Joy Division were formed in 1976 in Manchester, England. They began as a punk band inspired by The Sex Pistols, but through an evolution of  dogged determination to transcend punk and a desire (actualized by producer Martin Hannett) to experiment with sound, grew to become a band unlike any previously heard in the history of popular music.

    Love Will Tear Us Apart 12" single
    Love Will Tear Us Apart 12″ single

    In the end, Joy Division produced only a handful of singles (most notably “Transmission” and “Love Will Tear Us Apart” (https://www, and two official studio albums: the groundbreaking Unknown Pleasures (June, 1979) and the hypnotic Closer (released July, 1980 [after Curtis’ death]).

    Although a number of compilations were produced in the wake of Curtis’ death, it is the two seminal albums and the aforementioned singles that would secure the band — consisting of Curtis, guitarist and keyboardist Bernard Sumner, bassist Peter Hook, and drummer Stephen Morris — their place in music history.

    Part of a movement that would include acts like The Cure, Echo and the Bunnymen, The Fall and Siouxsie and the Banshees, Joy Divsion helped usher in a new age of popular music. The band that would rise from its ashes as New Order —with Sumner, Hook and Morris surviving — would go on to produce the 1980s dance hit “Blue Monday” along with alternative / college radio hits like “The Perfect Kiss” and “Regret.” Their longevity lasted well into 1990s with disbandment and reunions pretty much up to the present-day.

    The influence of the Joy Division sound on New Order was short-lived. After recording material begun with Curtis and finished without him (the formidable single “Ceremony” with its haunting b-side “In a Lonely Place”) , New Order would turn to up-tempo electronica.

    With the exception of tribute concerts by Peter Hook and occasional live performances of Joy Division songs performed by New Order and sung by Bernard Sumner over the past decade, New Order and its members clearly distanced themselves from the specter of Joy Division, especially in the early days (understandably, as the loss of Curtis profoundly affected his bandmates).

    Other artists, however, so admired Curtis that they would go on to record songs alluding to him — U2’s 1980 “A Day Without Me” (https://www most notable among contemporaries. U2 had worked with Joy Division producer Martin Hannett on Boy and been given a tour of the studio when Joy Division was recording “Love Will Tear Us Apart.” Bono was so enamored with Curtis that he would go on to tell Tony Wilson (founder of Factory Records, Joy Division’s label) that he thought Curtis was the best vocalist of his generation.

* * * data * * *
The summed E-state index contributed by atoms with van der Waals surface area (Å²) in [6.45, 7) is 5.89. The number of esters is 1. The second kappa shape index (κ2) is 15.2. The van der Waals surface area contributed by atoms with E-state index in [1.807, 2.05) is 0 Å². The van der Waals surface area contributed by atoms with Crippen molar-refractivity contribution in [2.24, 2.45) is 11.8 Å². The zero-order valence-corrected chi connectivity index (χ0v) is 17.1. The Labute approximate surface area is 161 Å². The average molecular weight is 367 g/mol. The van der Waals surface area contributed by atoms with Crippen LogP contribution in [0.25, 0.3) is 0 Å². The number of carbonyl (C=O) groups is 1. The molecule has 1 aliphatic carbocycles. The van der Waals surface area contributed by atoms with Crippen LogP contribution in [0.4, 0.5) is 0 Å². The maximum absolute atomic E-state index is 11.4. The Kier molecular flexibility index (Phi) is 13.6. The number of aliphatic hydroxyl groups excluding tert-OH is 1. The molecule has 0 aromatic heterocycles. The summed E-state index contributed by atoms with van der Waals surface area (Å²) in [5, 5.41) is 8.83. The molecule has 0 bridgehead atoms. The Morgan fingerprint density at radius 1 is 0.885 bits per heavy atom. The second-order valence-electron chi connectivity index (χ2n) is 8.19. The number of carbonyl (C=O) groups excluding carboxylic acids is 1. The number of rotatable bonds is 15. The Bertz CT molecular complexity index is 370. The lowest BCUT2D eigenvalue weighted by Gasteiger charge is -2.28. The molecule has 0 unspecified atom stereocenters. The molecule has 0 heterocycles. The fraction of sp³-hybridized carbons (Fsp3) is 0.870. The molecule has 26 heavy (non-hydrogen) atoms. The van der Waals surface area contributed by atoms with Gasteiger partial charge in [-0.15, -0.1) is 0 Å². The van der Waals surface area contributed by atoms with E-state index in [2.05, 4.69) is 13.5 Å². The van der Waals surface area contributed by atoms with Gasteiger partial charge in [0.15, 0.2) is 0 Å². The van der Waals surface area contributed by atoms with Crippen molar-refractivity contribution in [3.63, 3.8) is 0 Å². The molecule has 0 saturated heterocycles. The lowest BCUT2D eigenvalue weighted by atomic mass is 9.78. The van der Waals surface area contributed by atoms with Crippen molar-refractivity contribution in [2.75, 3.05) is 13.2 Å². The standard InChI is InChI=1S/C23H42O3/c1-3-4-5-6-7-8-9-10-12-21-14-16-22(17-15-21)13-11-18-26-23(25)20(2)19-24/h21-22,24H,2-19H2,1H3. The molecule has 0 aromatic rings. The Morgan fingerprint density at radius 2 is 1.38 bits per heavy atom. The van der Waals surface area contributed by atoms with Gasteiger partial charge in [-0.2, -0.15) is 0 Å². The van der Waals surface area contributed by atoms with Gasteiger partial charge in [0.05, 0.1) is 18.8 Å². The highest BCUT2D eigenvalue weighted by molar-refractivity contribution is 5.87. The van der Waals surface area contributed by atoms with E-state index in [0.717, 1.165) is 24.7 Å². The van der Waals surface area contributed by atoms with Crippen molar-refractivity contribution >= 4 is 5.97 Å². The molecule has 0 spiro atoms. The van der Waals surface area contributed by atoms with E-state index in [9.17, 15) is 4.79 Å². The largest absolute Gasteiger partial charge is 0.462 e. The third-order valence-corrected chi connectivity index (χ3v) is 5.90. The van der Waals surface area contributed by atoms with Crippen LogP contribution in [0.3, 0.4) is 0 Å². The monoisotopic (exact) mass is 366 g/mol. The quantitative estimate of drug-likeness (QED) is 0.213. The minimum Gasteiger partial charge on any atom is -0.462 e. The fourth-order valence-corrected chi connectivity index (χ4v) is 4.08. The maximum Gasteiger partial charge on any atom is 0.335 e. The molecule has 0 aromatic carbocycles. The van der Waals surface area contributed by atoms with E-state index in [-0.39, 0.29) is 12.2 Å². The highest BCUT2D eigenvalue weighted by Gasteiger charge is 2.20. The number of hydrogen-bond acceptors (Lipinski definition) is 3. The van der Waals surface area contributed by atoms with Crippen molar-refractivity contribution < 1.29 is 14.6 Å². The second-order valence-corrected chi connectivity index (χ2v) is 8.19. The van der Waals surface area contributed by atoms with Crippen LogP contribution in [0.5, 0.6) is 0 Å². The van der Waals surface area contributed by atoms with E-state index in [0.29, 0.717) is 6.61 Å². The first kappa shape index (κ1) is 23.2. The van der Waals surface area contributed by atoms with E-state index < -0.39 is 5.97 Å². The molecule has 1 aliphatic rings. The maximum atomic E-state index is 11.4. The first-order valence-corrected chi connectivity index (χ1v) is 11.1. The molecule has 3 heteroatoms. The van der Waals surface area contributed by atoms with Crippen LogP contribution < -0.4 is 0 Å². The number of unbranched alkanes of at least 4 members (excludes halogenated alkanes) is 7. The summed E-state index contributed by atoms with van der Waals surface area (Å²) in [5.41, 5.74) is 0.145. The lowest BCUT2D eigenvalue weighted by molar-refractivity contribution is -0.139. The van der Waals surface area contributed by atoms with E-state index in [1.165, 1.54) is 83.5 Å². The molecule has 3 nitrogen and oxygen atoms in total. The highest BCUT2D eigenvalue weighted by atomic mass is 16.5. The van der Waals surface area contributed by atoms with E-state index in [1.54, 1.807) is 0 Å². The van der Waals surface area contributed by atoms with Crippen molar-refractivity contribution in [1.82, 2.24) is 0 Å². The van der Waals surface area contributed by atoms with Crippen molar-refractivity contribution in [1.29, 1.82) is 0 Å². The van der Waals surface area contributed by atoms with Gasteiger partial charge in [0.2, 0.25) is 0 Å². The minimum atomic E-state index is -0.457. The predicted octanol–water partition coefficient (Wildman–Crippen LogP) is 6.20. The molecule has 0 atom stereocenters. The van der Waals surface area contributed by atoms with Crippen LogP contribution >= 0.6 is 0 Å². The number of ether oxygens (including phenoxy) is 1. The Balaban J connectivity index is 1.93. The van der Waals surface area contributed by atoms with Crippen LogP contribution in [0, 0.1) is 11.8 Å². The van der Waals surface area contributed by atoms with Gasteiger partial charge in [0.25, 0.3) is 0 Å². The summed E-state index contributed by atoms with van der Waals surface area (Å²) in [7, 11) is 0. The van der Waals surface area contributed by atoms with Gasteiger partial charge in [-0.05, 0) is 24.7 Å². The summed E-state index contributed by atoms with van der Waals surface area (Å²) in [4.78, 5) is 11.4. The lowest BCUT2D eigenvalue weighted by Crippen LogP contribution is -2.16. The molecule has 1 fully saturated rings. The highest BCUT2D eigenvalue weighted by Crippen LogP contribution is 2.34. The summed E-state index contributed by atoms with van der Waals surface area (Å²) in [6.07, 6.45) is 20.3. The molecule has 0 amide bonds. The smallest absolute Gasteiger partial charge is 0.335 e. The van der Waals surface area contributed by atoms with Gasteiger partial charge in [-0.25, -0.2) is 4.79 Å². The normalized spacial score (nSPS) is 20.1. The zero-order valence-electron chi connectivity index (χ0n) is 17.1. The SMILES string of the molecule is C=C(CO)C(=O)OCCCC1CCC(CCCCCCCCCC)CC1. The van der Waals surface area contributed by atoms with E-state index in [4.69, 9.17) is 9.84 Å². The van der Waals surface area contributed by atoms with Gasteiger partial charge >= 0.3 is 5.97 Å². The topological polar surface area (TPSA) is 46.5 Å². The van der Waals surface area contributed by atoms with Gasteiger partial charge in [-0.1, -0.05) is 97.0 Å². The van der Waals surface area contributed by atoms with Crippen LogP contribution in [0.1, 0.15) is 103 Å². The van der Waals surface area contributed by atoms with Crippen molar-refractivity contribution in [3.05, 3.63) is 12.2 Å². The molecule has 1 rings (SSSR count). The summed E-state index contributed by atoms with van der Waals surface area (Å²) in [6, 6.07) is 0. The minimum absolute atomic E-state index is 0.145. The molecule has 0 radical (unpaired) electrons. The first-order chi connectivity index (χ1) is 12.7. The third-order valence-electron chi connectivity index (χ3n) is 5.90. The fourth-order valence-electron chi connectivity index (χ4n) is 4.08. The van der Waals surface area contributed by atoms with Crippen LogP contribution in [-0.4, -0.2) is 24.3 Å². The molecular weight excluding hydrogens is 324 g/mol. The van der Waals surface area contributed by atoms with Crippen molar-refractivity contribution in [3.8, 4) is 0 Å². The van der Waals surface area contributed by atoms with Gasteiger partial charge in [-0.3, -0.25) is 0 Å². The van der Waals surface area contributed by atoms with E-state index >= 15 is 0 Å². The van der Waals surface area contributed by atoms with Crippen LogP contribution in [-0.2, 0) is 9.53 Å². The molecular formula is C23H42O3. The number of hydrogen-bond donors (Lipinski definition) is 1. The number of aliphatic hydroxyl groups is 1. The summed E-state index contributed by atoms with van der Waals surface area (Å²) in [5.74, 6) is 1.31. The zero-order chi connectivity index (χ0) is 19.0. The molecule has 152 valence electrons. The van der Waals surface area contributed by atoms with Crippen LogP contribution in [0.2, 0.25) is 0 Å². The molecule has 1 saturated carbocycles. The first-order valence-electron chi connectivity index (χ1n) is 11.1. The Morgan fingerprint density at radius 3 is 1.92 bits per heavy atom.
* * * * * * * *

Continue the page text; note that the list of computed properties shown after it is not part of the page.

A number of artists have covered Joy Division songs over the years. “Love Will Tear Us Apart” alone has been covered numerous times (http://www NULL.vh1 (although not by David Bowie as once incorrectly reported). Moby, long a Joy Division devotee, recorded “New Dawn Fades” for the soundtrack to the 1995 DeNiro / Pacino movie Heat.  The Killers covered “Shadowplay” in 2007 (https://www The list goes on.

    Joy Division songs have even found their way into more recent pop culture. Britain’s “East Enders” television drama continually used an uncredited version of “Love Will Tear Us Apart” throughout the series (2010, 2011…); NME would go on in 2012 to name it the #1 song of the last 60 years (http://www NULL.nme Then there’s the recent Lady Gaga vehicle “American Horror Story: Hotel” (2015-2016) which featured both “The Eternal” from Closer and New Order’s aforementioned “In a Lonely Place.”

    All these years after Curtis’ death, the influence of Joy Division is as ubiquitous as ever. Bands like Interpol, The Editors, and, most recently, Eagulls and (the all-girl) Savages, are evidence that the influence of Joy Division is alive and well these days.

    And then there are the truly bizarre inheritors of the spirit of Ian Curtis: those that go beyond standard rock and roll arrangements and introduce sounds that Curtis himself (a fan of so many genres, including Reggae) would have at the very least found interesting. Yann Tambour, from Stranded Horse,  a Frenchman who has been making his own versions of koras — the 21-string West African lute-bridge-harps, for years — covers “Transmission” in what has to be the most “out there” interpretation of a Joy Division song ever.

    36 years on, and Joy Division is still inspiring experimentation.